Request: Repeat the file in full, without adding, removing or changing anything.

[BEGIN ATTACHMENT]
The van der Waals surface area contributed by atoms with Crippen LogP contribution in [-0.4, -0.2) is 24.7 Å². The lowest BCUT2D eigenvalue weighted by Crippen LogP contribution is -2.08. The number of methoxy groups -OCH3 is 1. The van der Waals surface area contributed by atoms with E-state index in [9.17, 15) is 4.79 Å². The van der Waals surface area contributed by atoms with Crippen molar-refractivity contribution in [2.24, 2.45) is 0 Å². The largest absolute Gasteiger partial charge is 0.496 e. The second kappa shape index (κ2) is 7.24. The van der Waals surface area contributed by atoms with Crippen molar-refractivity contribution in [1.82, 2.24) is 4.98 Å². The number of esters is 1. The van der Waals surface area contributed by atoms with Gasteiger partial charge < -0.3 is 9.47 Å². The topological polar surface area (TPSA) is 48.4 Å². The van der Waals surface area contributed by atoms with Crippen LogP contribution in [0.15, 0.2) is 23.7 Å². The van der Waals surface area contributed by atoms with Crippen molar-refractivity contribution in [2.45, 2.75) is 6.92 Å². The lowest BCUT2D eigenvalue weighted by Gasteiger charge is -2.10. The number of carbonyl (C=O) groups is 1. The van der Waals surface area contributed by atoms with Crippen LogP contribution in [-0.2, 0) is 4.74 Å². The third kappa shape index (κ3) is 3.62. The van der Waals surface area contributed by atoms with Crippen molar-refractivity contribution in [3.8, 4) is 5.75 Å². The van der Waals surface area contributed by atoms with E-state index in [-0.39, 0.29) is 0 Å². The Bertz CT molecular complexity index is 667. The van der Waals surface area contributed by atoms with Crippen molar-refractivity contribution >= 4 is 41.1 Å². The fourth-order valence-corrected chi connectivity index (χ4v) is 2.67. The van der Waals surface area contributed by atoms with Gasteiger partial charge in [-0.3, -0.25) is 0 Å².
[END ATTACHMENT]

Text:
The van der Waals surface area contributed by atoms with Crippen LogP contribution in [-0.4, -0.2) is 24.7 Å². The lowest BCUT2D eigenvalue weighted by Crippen LogP contribution is -2.08. The number of methoxy groups -OCH3 is 1. The van der Waals surface area contributed by atoms with E-state index in [9.17, 15) is 4.79 Å². The van der Waals surface area contributed by atoms with Crippen molar-refractivity contribution in [2.24, 2.45) is 0 Å². The largest absolute Gasteiger partial charge is 0.496 e. The second kappa shape index (κ2) is 7.24. The van der Waals surface area contributed by atoms with Crippen molar-refractivity contribution in [1.82, 2.24) is 4.98 Å². The number of esters is 1. The van der Waals surface area contributed by atoms with Gasteiger partial charge < -0.3 is 9.47 Å². The topological polar surface area (TPSA) is 48.4 Å². The van der Waals surface area contributed by atoms with Crippen LogP contribution in [0.15, 0.2) is 23.7 Å². The van der Waals surface area contributed by atoms with Crippen molar-refractivity contribution in [2.45, 2.75) is 6.92 Å². The lowest BCUT2D eigenvalue weighted by Gasteiger charge is -2.10. The number of carbonyl (C=O) groups is 1. The van der Waals surface area contributed by atoms with Crippen LogP contribution in [-0.2, 0) is 4.74 Å². The third kappa shape index (κ3) is 3.62. The van der Waals surface area contributed by atoms with Crippen molar-refractivity contribution in [3.8, 4) is 5.75 Å². The van der Waals surface area contributed by atoms with E-state index in [-0.39, 0.29) is 0 Å². The Bertz CT molecular complexity index is 667. The van der Waals surface area contributed by atoms with Crippen molar-refractivity contribution >= 4 is 41.1 Å². The fourth-order valence-corrected chi connectivity index (χ4v) is 2.67. The van der Waals surface area contributed by atoms with Gasteiger partial charge in [-0.3, -0.25) is 0 Å².